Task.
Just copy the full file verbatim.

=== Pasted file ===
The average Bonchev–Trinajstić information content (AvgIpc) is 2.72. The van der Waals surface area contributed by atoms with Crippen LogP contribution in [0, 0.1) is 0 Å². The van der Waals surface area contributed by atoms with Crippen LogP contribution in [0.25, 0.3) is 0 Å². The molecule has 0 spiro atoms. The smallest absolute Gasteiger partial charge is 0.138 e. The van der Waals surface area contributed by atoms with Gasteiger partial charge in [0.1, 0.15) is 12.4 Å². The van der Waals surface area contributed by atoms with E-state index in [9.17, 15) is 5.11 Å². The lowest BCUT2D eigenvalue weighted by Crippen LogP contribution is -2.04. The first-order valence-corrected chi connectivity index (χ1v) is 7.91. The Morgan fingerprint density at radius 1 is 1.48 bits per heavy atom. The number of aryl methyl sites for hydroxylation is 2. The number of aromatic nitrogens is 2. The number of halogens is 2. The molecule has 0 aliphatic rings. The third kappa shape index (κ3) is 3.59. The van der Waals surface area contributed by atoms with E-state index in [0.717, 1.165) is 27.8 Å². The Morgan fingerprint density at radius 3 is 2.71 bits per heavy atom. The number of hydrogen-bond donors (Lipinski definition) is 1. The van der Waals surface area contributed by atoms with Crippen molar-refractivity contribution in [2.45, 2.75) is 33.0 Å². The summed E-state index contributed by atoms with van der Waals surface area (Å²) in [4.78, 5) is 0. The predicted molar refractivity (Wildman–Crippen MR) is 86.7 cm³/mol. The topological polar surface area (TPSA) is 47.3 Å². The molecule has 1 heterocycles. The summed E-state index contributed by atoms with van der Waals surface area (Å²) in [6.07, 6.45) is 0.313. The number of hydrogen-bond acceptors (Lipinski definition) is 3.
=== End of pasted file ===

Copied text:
The average Bonchev–Trinajstić information content (AvgIpc) is 2.72. The van der Waals surface area contributed by atoms with Crippen LogP contribution in [0, 0.1) is 0 Å². The van der Waals surface area contributed by atoms with Crippen LogP contribution in [0.25, 0.3) is 0 Å². The molecule has 0 spiro atoms. The smallest absolute Gasteiger partial charge is 0.138 e. The van der Waals surface area contributed by atoms with Gasteiger partial charge in [0.1, 0.15) is 12.4 Å². The van der Waals surface area contributed by atoms with E-state index in [9.17, 15) is 5.11 Å². The lowest BCUT2D eigenvalue weighted by Crippen LogP contribution is -2.04. The first-order valence-corrected chi connectivity index (χ1v) is 7.91. The Morgan fingerprint density at radius 1 is 1.48 bits per heavy atom. The number of aryl methyl sites for hydroxylation is 2. The number of aromatic nitrogens is 2. The number of halogens is 2. The molecule has 0 aliphatic rings. The third kappa shape index (κ3) is 3.59. The van der Waals surface area contributed by atoms with E-state index in [0.717, 1.165) is 27.8 Å². The Morgan fingerprint density at radius 3 is 2.71 bits per heavy atom. The number of hydrogen-bond donors (Lipinski definition) is 1. The van der Waals surface area contributed by atoms with Crippen molar-refractivity contribution in [2.45, 2.75) is 33.0 Å². The summed E-state index contributed by atoms with van der Waals surface area (Å²) in [4.78, 5) is 0. The predicted molar refractivity (Wildman–Crippen MR) is 86.7 cm³/mol. The topological polar surface area (TPSA) is 47.3 Å². The molecule has 1 heterocycles. The summed E-state index contributed by atoms with van der Waals surface area (Å²) in [6.07, 6.45) is 0.313. The number of hydrogen-bond acceptors (Lipinski definition) is 3.